Classic Siren

Introduction: Classic Siren

About: Rocky is a circuit designer for Electric Dreams Co., Kaohsiung, Taiwan.


This is a breadboard project from the Electric Dreams Kit No 2 that I am providing as a free insight into one of many projects you can build with very little experience or even none in the world of electronics. These particular kits are used in Taiwanese English language classrooms to teach children the basics of Electronics (a big part of the Taiwanese economy) and a fun way for them to learn English. So, if you would like to have a go at building your first electronic project then please read on. Our instructions are very easy to follow with a step by step guide. All you need to do is purchase or salvage the same components as listed within this instructable.

Classic Siren is a project that is a simple audio circuit that uses the frequencies of two 555 timer ICs (Intergrated Circuits) and outputs them through a simple speaker called a Piezo.

To build this circuit you will need the following parts and components:


1 x 1k ohm resistor 1/4W (Brown / Black / Red / Gold)

3 x 10k ohm resistors 1/4W (Brown / Black / Orange / Gold)

1 x 68k ohm resistor 1/4W (Blue / Grey / Orange /Gold)

2 x 555 Timer IC's

2 x 0.10uF 50 volt capacitors (disk shaped ceramic capacitor) will have the number "104" printed on it.

2 x 10 uF 50volt capacitors (Cylinder shaped electrolytic capacitor).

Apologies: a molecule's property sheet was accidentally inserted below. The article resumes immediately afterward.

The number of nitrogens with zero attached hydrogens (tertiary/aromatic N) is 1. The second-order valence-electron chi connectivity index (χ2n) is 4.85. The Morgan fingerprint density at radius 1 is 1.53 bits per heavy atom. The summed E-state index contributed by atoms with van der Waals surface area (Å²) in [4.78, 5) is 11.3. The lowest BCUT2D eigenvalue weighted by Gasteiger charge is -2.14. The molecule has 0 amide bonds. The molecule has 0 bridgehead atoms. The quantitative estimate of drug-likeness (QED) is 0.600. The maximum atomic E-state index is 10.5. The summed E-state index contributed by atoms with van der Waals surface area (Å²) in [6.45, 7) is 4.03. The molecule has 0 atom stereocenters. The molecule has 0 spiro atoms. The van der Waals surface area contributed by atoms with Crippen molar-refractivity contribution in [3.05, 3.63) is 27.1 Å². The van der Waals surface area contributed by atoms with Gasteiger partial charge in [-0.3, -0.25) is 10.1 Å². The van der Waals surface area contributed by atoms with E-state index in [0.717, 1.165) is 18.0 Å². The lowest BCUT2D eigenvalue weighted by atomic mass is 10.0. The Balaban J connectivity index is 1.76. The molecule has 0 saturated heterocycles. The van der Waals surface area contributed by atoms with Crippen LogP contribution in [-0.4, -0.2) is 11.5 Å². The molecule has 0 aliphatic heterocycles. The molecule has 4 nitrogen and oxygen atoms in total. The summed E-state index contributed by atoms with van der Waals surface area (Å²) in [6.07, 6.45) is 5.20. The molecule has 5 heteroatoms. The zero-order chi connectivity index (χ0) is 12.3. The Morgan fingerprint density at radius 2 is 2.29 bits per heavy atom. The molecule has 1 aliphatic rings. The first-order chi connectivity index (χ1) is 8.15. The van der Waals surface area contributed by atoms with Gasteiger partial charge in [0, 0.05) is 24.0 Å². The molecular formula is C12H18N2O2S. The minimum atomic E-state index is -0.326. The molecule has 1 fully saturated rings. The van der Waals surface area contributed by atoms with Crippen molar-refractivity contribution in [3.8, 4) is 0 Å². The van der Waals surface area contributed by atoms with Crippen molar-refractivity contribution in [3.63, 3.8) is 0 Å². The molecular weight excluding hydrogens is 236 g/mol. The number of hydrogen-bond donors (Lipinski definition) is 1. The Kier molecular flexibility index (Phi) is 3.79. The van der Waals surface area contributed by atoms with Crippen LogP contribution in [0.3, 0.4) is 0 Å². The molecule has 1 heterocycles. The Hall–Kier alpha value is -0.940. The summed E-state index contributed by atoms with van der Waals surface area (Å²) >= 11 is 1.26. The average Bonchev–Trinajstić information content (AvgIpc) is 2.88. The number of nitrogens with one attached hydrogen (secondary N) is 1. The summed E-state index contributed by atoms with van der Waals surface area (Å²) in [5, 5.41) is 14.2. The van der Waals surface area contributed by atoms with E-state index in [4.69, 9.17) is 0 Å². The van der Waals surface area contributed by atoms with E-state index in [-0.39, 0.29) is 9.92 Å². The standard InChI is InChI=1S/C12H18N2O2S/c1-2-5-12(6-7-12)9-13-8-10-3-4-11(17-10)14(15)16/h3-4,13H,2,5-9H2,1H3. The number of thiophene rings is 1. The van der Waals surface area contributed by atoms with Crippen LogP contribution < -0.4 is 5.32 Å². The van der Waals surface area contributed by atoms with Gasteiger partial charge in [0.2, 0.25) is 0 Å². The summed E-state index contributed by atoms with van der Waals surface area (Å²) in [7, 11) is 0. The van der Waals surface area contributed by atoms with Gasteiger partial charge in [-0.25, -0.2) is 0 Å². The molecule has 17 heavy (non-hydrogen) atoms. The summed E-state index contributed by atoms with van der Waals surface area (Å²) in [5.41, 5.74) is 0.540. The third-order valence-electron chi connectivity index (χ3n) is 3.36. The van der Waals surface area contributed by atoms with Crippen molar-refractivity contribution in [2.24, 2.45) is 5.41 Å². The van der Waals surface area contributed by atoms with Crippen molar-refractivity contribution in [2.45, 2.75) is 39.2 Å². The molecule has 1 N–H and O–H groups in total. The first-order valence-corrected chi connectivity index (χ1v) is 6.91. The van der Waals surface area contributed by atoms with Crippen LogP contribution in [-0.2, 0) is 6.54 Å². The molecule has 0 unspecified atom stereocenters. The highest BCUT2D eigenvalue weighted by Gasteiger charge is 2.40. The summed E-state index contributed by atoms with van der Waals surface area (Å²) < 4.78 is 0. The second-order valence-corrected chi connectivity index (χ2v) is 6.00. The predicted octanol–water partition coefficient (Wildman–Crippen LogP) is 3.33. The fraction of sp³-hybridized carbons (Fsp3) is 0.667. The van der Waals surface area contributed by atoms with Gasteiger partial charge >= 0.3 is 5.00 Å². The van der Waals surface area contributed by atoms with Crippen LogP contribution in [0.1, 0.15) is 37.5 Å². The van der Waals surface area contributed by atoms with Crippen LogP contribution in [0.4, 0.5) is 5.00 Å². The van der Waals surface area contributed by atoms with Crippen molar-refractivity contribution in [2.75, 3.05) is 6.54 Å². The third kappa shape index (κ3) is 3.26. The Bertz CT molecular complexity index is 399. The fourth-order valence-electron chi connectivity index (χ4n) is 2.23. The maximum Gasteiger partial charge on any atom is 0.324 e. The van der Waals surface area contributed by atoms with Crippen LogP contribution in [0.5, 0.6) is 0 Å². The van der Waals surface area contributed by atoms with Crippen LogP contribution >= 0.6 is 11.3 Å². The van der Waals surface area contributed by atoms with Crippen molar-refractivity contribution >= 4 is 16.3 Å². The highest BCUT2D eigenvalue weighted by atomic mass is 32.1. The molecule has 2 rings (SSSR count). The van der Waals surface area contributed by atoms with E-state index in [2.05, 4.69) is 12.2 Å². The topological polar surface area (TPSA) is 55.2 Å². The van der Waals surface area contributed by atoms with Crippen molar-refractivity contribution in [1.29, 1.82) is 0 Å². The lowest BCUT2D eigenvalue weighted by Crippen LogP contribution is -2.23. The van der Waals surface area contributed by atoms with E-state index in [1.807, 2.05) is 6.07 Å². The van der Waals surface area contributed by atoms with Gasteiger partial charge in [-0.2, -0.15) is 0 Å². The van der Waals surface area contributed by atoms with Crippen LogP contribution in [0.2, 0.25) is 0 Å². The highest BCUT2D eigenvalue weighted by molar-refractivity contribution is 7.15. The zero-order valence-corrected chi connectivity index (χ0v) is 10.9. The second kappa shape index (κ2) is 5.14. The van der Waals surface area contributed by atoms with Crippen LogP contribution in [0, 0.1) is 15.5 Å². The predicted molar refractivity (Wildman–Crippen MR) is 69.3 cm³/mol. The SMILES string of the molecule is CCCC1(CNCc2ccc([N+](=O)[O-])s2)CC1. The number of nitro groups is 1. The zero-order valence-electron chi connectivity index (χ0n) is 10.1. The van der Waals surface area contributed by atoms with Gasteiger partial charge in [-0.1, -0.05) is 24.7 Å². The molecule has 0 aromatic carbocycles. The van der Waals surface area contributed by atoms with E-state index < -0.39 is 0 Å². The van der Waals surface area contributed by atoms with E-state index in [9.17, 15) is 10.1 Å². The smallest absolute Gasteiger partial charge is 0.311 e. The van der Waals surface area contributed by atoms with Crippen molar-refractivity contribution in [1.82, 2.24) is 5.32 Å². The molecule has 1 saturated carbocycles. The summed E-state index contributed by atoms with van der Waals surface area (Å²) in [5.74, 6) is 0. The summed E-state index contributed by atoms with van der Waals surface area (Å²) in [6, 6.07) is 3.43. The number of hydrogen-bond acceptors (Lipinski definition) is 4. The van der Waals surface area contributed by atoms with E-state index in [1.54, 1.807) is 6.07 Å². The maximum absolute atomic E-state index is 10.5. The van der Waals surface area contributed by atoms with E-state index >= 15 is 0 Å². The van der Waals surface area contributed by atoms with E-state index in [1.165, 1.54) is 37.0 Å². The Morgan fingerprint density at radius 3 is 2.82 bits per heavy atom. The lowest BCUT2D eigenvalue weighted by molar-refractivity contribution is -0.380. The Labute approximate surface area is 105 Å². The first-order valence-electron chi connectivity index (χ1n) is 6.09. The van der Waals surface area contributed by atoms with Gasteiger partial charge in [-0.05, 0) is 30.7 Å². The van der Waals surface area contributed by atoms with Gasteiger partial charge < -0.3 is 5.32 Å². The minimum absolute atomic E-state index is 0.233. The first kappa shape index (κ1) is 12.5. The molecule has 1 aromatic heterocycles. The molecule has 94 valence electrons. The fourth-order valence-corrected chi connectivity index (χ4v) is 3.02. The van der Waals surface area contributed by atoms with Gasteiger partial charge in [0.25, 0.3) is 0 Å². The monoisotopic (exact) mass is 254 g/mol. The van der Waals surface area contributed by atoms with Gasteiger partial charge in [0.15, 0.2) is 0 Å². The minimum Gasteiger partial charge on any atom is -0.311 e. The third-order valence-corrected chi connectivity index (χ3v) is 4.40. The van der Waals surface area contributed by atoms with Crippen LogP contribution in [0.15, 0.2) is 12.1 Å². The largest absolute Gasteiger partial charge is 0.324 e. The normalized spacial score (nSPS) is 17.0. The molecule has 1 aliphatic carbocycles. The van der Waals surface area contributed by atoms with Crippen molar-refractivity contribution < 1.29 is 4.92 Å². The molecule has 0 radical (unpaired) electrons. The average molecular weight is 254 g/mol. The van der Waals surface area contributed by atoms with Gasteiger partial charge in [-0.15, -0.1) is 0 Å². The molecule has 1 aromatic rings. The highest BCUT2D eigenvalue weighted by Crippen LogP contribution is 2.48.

Breadboard jumper wiring:

9 x 0.3" wires (orange)

4 x 0.4" wires (yellow)

2 x 0.5" wires (green)

4 x 0.6" wires (blue)

1 x 0.7" wire (violet)


1 x 400 point 1/2 + size breadboard.

Power Source: 5 - 9volts

1 x Breadboard power supply Module ( Recommended: "Red Wings" 3.3V / 5V Power Supply Module for MB102 Breadboard. Input voltage: 6.5~12V or USB. Output voltage: 3.3V / 5V Max Output current: 750mA (at 6.5V input voltage) 0V / 3.3V / 5V switchable.

1 x USB 2.0 cable (this one pictured is a "Red Wings" which uses a MINI USB 2.0 connector) and power source (PC or USB wall adapter).


1 x 9 volt Battery

1 x 9V battery clip.

1 x 2.0" wire (red) to connect (+) power rails.

1 x 3.0" wire (orange) to connect (-) power rails.

ALL of the above can be bought in Kit form from:


See other projects on display here:

Electric Dreams Youtube Channel

Step 1: Insert Your Two 555 I.C’s

Your breadboard is designed with an alphanumerical grid. This instructable uses those grid co-ordinates to place parts. Be sure you double check your placement of parts, its easy to make a mistake with so many holes close together. Best use a magnifying glass, to make sure your eyes don't deceive you!

Insert your two 555 I.C’s. The 1st 555 place into E5-E8 / F5-F8 and 2nd 555 Timer into E20-24 / F20-24. Make sure the white line on the 555 IC is on the left.

Step 2: Add the Jumper Wires.

Insert (A) Nine orange 0.3 “wires into: J5, Y7 /J20, 21Y / H3, H6 / G18,G21 / F26, E26 / C3,C6 / C18, C21 / A2, X4 / A17, X19.

(B) Four yellow 0.4” wires into: Z11, J9 / Z25, J25 / A8, W10 / A23, W25.

(C) Two green 0.5” wires into: B7, B12 and B22, B27.

(D) One violet 0.7” wire into: i16, i23.

Step 3: Add a Few More Wires.

Insert four blue 0.6” wires into: D3, G7 / D18, G22 / D5, X7 / D20, X21.